by Burk Sauls

If you have kids (or if you happen to BE one), you've probably seen the show I build props for. THE SECRET WORLD OF ALEX MACK airs on Nickelodeon, and has developed a strong following over the years.

We can no longer do location days without groups of autograph-seeking fans calling for "Alex" and "Ray." The show is about a young girl, played by the gifted young actress, and all-around sweet gal, Larisa Oleynik, who was accidentally doused with an experimental chemical called GC-161, and discovers that she has acquired strange, "super" powers. Her powers include the ability to "morph" into liquid form, which allows her to fit under locked doors, travel quickly between point A and point B via the plumbing and hide in small places. She can emit electrical "zappers" from her fingertips, and levitate objects.

Several episodes have followed the various attempts by the evil Paradise Valley Chemical Plant to find and capture the mysterious kid who was doused with the GC-161. This is where the cool hi-tech props come in...

The primary antagonist is a former CIA Operative, Navy Seal, mercenary, undercover cop and security expert named Vince, played with maximum intensity and zeal by the amazing John Marzilli.

As "Special Props" agent, it is my weekly duty to devise several intimidating gadgets for Vince and the chemical plant to aid them in their pursuit of the elusive Alex.

Alex Mack's older sister, Annie, played by the lovely Meridith Bishop is the family "genius" and her character creates the occasional odd contraption as well.

I put these "tech" props into three categories: 1) Vince stuff, which is generally a very cool, deadly-looking device painted flat black with some form of red blinking light or glow. 2) Chemical plant stuff, which appears more "handmade," as if it had been hacked together by lab engineers from secret military surplus. 3) Annie stuff. Annie uses mostly household items to create her elaborate projects.

In reality, all of these gadgets are made in a small shop behind a sound stage in Valencia, California on a limited budget and in limited time. Not only do these props need to look good on TV, they also need to be durable, because our cast sometimes uses the "method," and have been known to go a little nuts with their props (especially Vince).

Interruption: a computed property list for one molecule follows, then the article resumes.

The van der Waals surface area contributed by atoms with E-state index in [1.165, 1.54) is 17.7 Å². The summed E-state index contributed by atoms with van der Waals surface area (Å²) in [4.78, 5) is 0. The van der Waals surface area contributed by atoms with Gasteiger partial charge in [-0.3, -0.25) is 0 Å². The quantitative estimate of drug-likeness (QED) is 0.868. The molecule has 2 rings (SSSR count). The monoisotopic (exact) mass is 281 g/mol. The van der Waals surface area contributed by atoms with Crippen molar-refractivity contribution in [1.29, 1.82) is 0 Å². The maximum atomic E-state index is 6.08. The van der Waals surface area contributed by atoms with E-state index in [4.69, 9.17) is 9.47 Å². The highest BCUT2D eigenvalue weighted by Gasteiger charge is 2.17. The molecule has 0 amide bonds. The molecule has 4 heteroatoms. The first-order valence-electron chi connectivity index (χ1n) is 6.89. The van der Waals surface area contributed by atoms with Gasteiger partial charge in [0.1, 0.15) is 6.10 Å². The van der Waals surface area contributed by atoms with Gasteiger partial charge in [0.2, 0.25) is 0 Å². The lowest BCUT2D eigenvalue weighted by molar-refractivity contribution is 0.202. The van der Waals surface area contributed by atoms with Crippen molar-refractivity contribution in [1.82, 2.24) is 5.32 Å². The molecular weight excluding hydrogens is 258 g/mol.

Lucky for me, I have almost complete freedom with what I design and make. I have been on the show from its beginning almost three years ago, and the directors generally trust my judgement.

Sometimes we disagree on what a particular prop should look like, but even the compromises turn out good thanks to our cast and crew.

Everyone works well together, and the goofs can always be fixed "in post," right?

Last season, I wrote an episode called "Operation Breakout" which might have been called "A Propmaker's Nightmare" if it hadn't been written by the show's propmaker. There were more special props per square inch in that one episode than any four others combined.

I built a functional robot that was required to chase our lead actress through the chemical plant's labrynthical hallways and fire laser blasts at her (these were done in post production - I still haven't figured out how to construct an actual death ray).

This small robot was built up from a radio-control truck, purchased at a hobby shop. I used corrugated plastic for the body, reinforced with aluminum strips. The details were all styrene and various do-dads from my many junk boxes (you can't call yourself a prop-maker unless you have at least a billion or more junk boxes - and a significant other who hates them all).

The robot's crazy, hypnotic "eye" was actually a lens I found at a very cool surplus shop in the valley called "Apex," and the lighting effect in it was pulled from a bicycle safety flasher. I put the flickering array of super-brite LEDs behind the lens, lined the inside of the lens with refracting "hologram" adhesive-backed plastic and slapped the whole thing right in the middle of the robot's "face." Knowing that the robot would only be seen in low-light situations, I wanted the "eye" to be the main focus.

To get a "feel" for the high-speed robot, I rehearsed for a few days with a stand-in, chasing her up and down the hallways, taking corners on two wheels, ramming doors and popping wheelies. Is this a dream job, or did my brain just stop developing at age twelve?